March 13, 2012
1:11 P.M. I just woke up. It’s gonna be tough to make that 11:30 screening Vivan Las Antipodas!
3:00 - 8:00 P.M. Writing. Hungry. I’ve forgotten how to feed myself outside of an Alamo Drafthouse.
8:24 P.M. The line for Mike Birbiglia's Sleepwalk With Me is insane, especially considering that the film doesn't involve vampires, zombies, or even moon nazis. It involves Ira Glass.
11:30 P.M. Turns out that Sleepwalk With Me is actually the scariest film of the fest, the terrifying true story of a moderately talented comedian who hurts himself in his sleep, a nightly happening that is ultimately revealed to be his body’s way of letting him know that he’s completely wasted his 20s. I may never sleep again.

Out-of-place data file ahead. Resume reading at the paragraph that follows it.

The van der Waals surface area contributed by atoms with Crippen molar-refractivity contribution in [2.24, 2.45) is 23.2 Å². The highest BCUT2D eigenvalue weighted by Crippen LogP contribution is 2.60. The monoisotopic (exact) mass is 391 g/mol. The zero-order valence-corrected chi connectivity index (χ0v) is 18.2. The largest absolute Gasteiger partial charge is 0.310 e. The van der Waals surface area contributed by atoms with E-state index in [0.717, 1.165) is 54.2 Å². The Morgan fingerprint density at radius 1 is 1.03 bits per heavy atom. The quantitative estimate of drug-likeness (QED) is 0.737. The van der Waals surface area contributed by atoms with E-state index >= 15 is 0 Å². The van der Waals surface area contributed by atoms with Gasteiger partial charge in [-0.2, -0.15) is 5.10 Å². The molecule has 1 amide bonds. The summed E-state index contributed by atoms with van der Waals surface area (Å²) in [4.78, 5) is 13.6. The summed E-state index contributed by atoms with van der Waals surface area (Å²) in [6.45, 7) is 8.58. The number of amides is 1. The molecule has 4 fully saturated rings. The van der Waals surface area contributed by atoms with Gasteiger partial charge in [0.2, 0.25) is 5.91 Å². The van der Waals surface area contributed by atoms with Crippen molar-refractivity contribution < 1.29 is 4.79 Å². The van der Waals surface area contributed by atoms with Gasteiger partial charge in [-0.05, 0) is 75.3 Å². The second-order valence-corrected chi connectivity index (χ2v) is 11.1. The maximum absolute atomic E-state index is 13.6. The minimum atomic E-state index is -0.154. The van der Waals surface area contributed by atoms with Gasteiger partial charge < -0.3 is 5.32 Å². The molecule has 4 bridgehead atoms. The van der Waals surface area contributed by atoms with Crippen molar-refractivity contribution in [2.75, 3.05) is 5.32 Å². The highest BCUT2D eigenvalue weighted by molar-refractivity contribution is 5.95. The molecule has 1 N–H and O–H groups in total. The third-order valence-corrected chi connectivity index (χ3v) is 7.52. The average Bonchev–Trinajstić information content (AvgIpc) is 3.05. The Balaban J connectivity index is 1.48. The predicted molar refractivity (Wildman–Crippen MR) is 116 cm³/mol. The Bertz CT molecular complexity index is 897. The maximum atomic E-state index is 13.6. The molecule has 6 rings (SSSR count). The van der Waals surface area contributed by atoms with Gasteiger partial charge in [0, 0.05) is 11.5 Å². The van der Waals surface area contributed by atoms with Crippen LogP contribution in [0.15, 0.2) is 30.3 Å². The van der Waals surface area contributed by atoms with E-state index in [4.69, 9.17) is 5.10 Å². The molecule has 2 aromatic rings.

11:52 P.M. Sixth Street (downtown Austin's busiest area) was pretty crazy before SXSW's music events started, now it's flat-out Santorum.
March 14, 2012
12:06 A.M. I bail on my plan to catch the Clive Owen thriller Intruders, because a quick once-over of the reviews from TIFF suggest that it's not worth the effort. As I walk back to the hotel, ducking and dodging through crowds that seem ripped straight out of Strange Days, I take stock of the fact that most of the SXSW films that I've really enjoyed have been holdovers from other fests (namely Sundance). At this moment, I make a judgment call to spare anyone reading this from a long essay on SXSW and their ever-evolving identity.
2:20 P.M. Trudging over to the convention center to finally take a peek at the screening library, a room for press in which 15 TVs are hooked up to DVD players, and a small sample of the festival lineup is available for us to peruse at our leisure. To gain entry, you have to give the person at the door your badge, so they know you won't run off with a screener. I look over the list and opt for a Nick Offerman movie called Somebody Up There Likes Me.